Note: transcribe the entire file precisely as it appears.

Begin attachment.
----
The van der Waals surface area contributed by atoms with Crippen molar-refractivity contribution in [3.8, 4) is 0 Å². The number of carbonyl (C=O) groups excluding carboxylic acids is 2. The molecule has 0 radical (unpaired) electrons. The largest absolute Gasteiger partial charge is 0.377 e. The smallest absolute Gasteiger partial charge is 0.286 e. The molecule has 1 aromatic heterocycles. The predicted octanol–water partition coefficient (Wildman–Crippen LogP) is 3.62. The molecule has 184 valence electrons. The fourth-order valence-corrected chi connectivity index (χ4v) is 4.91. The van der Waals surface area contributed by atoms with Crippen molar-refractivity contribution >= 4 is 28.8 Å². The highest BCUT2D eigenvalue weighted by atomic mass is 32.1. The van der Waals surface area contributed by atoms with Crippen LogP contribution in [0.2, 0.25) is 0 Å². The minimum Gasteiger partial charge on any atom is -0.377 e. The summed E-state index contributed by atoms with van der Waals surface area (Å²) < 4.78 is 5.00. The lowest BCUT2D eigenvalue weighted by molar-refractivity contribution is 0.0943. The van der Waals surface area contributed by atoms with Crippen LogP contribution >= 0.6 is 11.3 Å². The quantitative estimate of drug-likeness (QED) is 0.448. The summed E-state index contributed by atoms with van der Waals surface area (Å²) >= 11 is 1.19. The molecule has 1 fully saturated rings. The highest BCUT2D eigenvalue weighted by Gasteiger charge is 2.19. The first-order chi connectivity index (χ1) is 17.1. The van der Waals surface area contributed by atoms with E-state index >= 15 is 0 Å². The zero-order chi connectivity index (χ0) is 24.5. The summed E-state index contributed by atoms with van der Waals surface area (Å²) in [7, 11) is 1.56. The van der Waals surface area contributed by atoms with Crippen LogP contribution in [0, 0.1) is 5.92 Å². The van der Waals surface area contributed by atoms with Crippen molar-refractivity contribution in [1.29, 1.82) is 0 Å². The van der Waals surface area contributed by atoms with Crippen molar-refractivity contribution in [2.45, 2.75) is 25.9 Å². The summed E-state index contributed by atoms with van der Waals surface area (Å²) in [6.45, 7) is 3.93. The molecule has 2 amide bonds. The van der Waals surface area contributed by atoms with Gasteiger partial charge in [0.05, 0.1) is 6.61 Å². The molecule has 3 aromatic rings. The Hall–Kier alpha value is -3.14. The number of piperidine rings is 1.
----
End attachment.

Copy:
The van der Waals surface area contributed by atoms with Crippen molar-refractivity contribution in [3.8, 4) is 0 Å². The number of carbonyl (C=O) groups excluding carboxylic acids is 2. The molecule has 0 radical (unpaired) electrons. The largest absolute Gasteiger partial charge is 0.377 e. The smallest absolute Gasteiger partial charge is 0.286 e. The molecule has 1 aromatic heterocycles. The predicted octanol–water partition coefficient (Wildman–Crippen LogP) is 3.62. The molecule has 184 valence electrons. The fourth-order valence-corrected chi connectivity index (χ4v) is 4.91. The van der Waals surface area contributed by atoms with Crippen molar-refractivity contribution >= 4 is 28.8 Å². The highest BCUT2D eigenvalue weighted by atomic mass is 32.1. The van der Waals surface area contributed by atoms with Crippen LogP contribution in [0.2, 0.25) is 0 Å². The minimum Gasteiger partial charge on any atom is -0.377 e. The summed E-state index contributed by atoms with van der Waals surface area (Å²) < 4.78 is 5.00. The lowest BCUT2D eigenvalue weighted by molar-refractivity contribution is 0.0943. The van der Waals surface area contributed by atoms with Crippen LogP contribution >= 0.6 is 11.3 Å². The quantitative estimate of drug-likeness (QED) is 0.448. The summed E-state index contributed by atoms with van der Waals surface area (Å²) >= 11 is 1.19. The molecule has 1 fully saturated rings. The highest BCUT2D eigenvalue weighted by Gasteiger charge is 2.19. The first-order chi connectivity index (χ1) is 17.1. The van der Waals surface area contributed by atoms with E-state index >= 15 is 0 Å². The zero-order chi connectivity index (χ0) is 24.5. The summed E-state index contributed by atoms with van der Waals surface area (Å²) in [7, 11) is 1.56. The van der Waals surface area contributed by atoms with Crippen LogP contribution in [0, 0.1) is 5.92 Å². The van der Waals surface area contributed by atoms with Crippen molar-refractivity contribution in [1.29, 1.82) is 0 Å². The van der Waals surface area contributed by atoms with Crippen molar-refractivity contribution in [2.45, 2.75) is 25.9 Å². The summed E-state index contributed by atoms with van der Waals surface area (Å²) in [6.45, 7) is 3.93. The molecule has 2 amide bonds. The van der Waals surface area contributed by atoms with Gasteiger partial charge in [0.05, 0.1) is 6.61 Å². The molecule has 3 aromatic rings. The Hall–Kier alpha value is -3.14. The number of piperidine rings is 1.